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|Title:||Sintering study and constitutive modeling of 316L stainless steel microstructured parts fabricated by μPIM||Authors:||Liu, Lin||Keywords:||DRNTU::Engineering::Manufacturing||Issue Date:||2009||Source:||Liu, L. (2009). Sintering study and constitutive modeling of 316L stainless steel microstructured parts fabricated by μPIM. Doctoral thesis, Nanyang Technological University, Singapore.||Abstract:||Powder injection molding (PIM) of parts having structures in the sub-millimeter range, also known as micro powder injection molding (μPIM), is a technology of potential for mass production of these parts due to the unique combination of properties obtainable from PIM. μPIM comprises four processing steps: mixing, injection molding, debinding and sintering. Considering the dimensional regime of the microsize structures, control of sintering is important for microstructured parts in μPIM. Hence, the effects of size of microstructured parts on the grain growth and densification are studied is this research. In addition, a constitutive model is developed to depict the densification of microstructured parts. A circular disc of diameter 16 mm and 1.5 mm thick (sub-structure), with an array of 24x24 microsize structures with three different sizes, diameter 100 μm x height 200 μm, diameter 80 μm x height 196 μm or diameter 60 μm x height 191 μm, were molded using the in-house feedstock for the study. To investigate the effects of size of microstructured parts on the grain growth and densification, the debound microstructured parts were sintered at various time and temperatures after which the grain size and density of the sub-structure and three different microsize structures were characterized. It shows that the size reduction into micrometer regime increased densification. All the microsize structures were at the final sintering stage while the sub-structure was at the intermediate sintering stage within the temperatures studied. As compared to the microsize structures of diameter 100 μm and diameter 80 μm, the microsize structures of diameter 60 μm yielded the highest density within the temperatures studied. Analysis based on Brook, Coble and Herring’s models shows that the controlling mechanism for grain growth and densification varied for the sub-structure and various microsize structures, the result of which is useful for modeling sintering behavior of the microstructured parts. Since the grain number varies with sintering at the final sintering stage due to grain growth, a new sintering stress expression taking into account the variation in grain number was developed. A constitutive model was established to compute densification of the sub-structure and various microsize structures on the microstructured parts. In the model, Besson and Abouaf’s constitutive equation and Brook’s model for grain growth were used. The contribution of lattice diffusion, which was not included in Besson and Abouaf’s work, was considered here. The effects of pore location and boundary energy on the densification of the various microsize structures were discussed during modeling. The theoretical calculations using the model were compared with the experimental results of the sub-structure and various microsize structures. As the computed densities based on the simplified assumption that all the pores were located at four-grain junctions were similar to that computed where pores on two-grain interface and separated pores were included, the treatment of all pores located at four-grain junctions can be used in the model. Including the work done by grain boundary energy gave higher densities for all the microsize structures which were generally closer to the experimental results. The model approximately agreed with the experimental results.||URI:||https://hdl.handle.net/10356/17256||DOI:||10.32657/10356/17256||Fulltext Permission:||open||Fulltext Availability:||With Fulltext|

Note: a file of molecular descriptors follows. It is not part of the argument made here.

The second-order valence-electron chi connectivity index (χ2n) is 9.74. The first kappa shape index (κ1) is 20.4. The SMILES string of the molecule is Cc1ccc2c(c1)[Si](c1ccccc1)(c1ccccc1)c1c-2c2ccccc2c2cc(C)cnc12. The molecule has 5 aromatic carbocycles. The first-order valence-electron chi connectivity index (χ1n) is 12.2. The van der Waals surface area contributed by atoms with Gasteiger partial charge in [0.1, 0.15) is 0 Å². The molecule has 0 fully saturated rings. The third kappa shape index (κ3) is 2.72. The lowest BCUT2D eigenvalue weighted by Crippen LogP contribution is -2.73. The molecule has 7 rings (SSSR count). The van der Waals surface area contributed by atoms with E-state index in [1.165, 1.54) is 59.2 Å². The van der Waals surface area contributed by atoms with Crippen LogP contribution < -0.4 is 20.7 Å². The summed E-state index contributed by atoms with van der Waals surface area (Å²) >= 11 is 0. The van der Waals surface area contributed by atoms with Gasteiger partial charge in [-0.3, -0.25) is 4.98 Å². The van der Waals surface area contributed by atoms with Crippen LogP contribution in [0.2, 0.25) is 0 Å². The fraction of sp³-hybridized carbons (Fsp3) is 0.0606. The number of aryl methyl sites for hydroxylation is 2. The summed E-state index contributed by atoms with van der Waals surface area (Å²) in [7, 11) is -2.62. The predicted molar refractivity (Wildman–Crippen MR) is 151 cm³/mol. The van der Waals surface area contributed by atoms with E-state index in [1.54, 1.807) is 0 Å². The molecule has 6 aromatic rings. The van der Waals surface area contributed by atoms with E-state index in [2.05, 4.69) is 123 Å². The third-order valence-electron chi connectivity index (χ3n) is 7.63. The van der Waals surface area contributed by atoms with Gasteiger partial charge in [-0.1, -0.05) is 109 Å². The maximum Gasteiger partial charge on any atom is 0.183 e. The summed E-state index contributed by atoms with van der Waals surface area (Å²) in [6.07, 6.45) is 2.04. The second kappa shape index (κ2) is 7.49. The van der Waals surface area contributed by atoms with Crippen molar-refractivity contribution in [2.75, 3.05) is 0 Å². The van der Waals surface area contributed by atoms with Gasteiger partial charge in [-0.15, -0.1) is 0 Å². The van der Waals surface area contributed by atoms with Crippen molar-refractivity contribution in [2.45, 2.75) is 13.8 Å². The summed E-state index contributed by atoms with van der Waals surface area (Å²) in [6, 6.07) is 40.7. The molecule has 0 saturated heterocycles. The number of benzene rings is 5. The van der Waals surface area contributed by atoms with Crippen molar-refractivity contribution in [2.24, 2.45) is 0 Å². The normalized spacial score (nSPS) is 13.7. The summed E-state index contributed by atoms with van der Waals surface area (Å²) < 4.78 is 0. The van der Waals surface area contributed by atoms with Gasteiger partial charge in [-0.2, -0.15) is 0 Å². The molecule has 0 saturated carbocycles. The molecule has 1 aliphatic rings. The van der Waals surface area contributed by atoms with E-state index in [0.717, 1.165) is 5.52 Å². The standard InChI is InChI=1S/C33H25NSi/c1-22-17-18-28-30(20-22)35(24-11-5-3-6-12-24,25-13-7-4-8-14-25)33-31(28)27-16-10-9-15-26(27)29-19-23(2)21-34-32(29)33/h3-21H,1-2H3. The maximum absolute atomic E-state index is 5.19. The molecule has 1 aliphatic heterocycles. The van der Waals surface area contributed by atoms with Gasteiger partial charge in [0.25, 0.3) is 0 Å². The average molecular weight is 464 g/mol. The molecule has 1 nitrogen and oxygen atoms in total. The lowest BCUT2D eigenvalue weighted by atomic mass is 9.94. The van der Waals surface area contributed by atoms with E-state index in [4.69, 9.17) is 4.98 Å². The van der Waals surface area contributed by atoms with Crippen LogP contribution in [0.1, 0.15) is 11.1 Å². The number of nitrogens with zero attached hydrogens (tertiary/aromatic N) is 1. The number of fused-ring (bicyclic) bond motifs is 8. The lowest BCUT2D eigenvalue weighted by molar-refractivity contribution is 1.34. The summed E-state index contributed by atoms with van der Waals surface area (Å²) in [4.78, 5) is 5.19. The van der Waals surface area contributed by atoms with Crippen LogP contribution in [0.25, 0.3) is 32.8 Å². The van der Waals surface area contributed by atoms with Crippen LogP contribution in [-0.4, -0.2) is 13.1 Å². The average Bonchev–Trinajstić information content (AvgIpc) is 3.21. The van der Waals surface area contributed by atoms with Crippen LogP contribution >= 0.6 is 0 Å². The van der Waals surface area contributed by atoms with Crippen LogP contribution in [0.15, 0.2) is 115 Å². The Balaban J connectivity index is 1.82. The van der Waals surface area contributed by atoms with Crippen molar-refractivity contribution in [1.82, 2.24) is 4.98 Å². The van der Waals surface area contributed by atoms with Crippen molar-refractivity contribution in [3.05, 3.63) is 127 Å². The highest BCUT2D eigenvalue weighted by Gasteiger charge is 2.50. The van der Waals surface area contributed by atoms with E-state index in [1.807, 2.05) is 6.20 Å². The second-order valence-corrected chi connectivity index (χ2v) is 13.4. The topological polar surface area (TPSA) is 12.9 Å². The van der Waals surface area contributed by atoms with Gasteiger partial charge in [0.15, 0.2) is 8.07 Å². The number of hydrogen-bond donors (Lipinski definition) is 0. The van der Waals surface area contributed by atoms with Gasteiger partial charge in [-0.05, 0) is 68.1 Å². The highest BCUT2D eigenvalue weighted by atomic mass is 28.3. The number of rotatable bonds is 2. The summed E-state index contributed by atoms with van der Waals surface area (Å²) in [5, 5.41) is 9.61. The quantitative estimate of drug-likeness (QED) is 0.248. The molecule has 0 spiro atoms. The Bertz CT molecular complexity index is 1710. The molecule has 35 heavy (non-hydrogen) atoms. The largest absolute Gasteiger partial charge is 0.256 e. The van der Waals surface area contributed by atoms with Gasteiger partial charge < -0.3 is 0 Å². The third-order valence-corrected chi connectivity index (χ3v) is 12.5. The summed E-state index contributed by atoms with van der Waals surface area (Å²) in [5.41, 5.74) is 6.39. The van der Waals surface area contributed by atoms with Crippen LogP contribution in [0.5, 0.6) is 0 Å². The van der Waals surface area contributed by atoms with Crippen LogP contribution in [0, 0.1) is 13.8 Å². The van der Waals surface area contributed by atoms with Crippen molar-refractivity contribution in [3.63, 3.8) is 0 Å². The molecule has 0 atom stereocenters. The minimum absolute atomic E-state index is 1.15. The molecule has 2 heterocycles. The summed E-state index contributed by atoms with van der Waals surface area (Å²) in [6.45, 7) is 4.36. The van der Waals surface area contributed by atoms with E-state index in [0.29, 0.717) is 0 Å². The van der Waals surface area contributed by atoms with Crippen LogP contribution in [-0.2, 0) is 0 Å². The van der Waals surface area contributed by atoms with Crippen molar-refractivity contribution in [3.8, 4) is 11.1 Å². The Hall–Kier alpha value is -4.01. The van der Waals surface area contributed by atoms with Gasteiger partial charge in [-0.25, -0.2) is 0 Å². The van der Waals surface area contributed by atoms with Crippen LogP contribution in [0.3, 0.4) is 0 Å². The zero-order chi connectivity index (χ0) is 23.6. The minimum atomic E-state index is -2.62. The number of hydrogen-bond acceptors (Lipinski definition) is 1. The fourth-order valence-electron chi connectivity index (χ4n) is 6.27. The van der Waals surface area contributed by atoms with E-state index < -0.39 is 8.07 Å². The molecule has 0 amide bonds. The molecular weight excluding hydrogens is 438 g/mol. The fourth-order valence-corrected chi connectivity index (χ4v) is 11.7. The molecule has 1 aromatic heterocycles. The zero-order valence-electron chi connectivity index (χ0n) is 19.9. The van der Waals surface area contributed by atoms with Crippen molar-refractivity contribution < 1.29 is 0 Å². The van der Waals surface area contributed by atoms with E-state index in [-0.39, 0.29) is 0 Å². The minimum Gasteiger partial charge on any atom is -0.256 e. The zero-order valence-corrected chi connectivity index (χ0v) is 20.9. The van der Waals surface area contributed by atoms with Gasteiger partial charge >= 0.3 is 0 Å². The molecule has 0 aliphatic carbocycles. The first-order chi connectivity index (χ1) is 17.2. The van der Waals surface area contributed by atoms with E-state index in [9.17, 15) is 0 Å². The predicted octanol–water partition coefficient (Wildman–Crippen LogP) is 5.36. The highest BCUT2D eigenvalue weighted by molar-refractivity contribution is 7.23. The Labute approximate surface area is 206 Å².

|Appears in Collections:||MAE Theses|
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